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Class segregation holds Britain back

BRITAIN needs to stop segregating pupils by social class and give teachers greater responsibility if it wants to climb up the international education league, according to a study based on the world's wealthiest countries.

It casts doubt on the Government's policy of creating specialist and leading-edge schools - which often attract a disproportionate number of middle-class students. Such segregation of pupils damages overall performance, it says.

Countries that perform best educate all children well, regardless of background and allow schools freedom from central control, says the report by the Organisation for Economic Co-operation and Development.

The OECD praises Finland for its comprehensive system and for giving teachers a high degree of responsibility and autonomy.

Andreas Schleicher, head of the OECD's educational indicators and analysis division, said there were no advantages to selection: "The trade-off between quality and equity does not exist in reality," he said.

The OECD's Programme for International Student Assessment (Pisa) measures how well 15-year-olds perform in English, maths and science in 43 countries. When initial results from 32 countries were published in 2001, the Government hailed the UK's results as the best ever. The UK came fourth in science, seventh in literacy and eighth in maths.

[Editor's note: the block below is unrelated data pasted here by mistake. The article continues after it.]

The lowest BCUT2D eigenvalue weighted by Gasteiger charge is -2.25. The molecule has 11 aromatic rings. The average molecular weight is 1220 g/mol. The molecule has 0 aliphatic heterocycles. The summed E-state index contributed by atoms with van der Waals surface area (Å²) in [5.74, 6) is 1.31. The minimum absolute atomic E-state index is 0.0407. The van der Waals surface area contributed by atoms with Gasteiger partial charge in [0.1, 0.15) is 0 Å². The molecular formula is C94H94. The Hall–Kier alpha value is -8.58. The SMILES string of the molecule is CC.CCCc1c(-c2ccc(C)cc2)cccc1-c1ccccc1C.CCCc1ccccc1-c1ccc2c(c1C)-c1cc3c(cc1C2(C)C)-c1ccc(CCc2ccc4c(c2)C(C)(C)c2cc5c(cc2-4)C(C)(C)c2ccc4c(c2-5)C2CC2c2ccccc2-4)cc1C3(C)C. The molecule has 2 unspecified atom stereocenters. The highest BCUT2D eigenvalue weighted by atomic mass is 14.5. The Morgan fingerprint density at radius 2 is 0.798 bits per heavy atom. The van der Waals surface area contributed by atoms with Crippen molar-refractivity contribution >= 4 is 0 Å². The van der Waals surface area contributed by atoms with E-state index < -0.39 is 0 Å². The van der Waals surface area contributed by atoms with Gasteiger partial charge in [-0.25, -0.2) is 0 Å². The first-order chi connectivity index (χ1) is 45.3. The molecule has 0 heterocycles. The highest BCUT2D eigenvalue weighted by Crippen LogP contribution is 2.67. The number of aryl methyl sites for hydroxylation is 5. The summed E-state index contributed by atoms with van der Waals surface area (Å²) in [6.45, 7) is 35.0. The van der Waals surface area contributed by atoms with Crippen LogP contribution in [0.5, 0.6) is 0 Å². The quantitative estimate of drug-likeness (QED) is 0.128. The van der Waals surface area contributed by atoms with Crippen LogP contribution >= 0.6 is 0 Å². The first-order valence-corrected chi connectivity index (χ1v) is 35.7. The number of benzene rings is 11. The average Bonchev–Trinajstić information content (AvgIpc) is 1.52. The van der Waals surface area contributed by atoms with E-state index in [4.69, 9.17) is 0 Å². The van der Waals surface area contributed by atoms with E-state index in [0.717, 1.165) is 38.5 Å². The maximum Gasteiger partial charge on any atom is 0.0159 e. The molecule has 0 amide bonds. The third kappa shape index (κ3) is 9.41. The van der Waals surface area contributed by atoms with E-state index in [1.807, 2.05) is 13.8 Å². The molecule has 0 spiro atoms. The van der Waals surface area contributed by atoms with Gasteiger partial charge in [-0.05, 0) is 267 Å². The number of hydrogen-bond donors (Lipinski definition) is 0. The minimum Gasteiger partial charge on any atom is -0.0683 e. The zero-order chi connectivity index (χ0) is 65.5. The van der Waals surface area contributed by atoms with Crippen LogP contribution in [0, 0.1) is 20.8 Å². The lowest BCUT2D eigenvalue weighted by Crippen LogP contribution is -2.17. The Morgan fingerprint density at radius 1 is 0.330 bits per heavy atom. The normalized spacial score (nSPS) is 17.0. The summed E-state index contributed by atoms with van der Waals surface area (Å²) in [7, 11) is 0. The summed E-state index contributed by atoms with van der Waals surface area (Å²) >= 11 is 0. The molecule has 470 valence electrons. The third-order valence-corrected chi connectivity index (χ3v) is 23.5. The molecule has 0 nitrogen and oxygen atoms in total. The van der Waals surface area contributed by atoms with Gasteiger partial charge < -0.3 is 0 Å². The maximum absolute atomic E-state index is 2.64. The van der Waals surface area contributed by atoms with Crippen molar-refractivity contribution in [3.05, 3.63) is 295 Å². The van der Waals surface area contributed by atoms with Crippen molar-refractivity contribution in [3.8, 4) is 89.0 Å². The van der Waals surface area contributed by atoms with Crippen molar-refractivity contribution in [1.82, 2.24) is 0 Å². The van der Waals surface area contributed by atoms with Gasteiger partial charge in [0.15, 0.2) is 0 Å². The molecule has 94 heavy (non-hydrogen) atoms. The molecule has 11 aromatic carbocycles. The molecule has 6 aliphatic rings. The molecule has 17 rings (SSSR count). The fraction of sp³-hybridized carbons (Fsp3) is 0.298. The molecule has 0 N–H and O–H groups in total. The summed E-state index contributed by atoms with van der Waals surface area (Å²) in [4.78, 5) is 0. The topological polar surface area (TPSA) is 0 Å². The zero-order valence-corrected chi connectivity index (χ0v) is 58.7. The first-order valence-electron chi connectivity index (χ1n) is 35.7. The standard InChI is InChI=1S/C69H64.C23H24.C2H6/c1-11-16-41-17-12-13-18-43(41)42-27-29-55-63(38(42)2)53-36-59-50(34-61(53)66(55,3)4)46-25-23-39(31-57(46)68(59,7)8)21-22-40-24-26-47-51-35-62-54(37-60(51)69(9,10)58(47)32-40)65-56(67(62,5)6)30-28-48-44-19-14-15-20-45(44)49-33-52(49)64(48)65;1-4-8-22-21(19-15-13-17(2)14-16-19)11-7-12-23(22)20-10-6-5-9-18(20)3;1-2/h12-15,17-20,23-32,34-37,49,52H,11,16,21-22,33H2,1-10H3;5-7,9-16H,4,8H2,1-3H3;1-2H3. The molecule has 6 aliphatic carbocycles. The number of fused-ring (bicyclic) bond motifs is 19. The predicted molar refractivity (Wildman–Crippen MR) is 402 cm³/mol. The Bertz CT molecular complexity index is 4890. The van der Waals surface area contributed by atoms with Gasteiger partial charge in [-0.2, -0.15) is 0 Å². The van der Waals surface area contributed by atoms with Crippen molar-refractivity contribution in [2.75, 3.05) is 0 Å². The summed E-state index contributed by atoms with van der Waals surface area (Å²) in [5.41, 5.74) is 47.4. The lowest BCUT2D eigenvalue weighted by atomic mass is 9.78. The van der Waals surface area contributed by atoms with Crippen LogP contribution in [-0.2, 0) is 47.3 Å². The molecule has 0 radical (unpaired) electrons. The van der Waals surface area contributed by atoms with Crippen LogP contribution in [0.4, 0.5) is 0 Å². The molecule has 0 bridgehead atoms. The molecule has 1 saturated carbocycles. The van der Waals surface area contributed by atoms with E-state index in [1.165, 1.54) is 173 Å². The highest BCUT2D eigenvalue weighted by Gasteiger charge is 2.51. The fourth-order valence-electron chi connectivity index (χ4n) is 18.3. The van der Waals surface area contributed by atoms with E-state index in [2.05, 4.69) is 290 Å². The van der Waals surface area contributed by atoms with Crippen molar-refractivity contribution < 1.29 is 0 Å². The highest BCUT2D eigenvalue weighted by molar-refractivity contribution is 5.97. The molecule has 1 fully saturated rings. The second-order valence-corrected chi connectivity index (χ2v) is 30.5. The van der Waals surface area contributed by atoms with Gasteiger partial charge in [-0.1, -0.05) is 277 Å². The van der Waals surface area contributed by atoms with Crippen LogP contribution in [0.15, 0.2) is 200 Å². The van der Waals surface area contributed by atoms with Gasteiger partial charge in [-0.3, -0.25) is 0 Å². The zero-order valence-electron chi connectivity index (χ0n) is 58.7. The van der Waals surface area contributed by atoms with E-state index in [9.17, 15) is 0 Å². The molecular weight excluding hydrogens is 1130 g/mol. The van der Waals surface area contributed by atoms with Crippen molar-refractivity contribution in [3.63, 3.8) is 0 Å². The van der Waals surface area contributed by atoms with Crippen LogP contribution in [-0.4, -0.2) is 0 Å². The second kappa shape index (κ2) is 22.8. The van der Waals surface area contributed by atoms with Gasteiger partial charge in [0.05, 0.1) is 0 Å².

Of 11 countries included for the first time in the report, only Hong Kong-China performs better (and does so in all three subjects).

But Pisa also shows that the UK has one of the largest attainment gaps between rich and poor students in the developed world.

Despite this, ministers are determined to press ahead creating a "post-comprehensive" secondary system. David Miliband, schools minister, this week announced that 245 new specialist schools will be created in September, the largest-ever increase in the programme.

From September 45 per cent of secondary pupils will attend a specialist school. He also announced the first 103 schools to form leading-edge partnerships to share good practice and solve problems such as the underperformance of boys. The OECD report shows that the gender gap in reading in particular is a worldwide phenomenon. Girls do significantly better than boys in almost all countries. Boys' advantage in maths is less clear cut.

Despite their high ranking, British students spend less time reading than teenagers in most other countries.

The report found children read best when they used a variety of media including email. "Reading an email can be as important as reading books," said Mr Schleicher.

Literacy Skills for the world of tomorrow - further results from Pisa 2000 published by the OECD and Unesco is available from

International, 14 Analysis, 18 Research focus, 27

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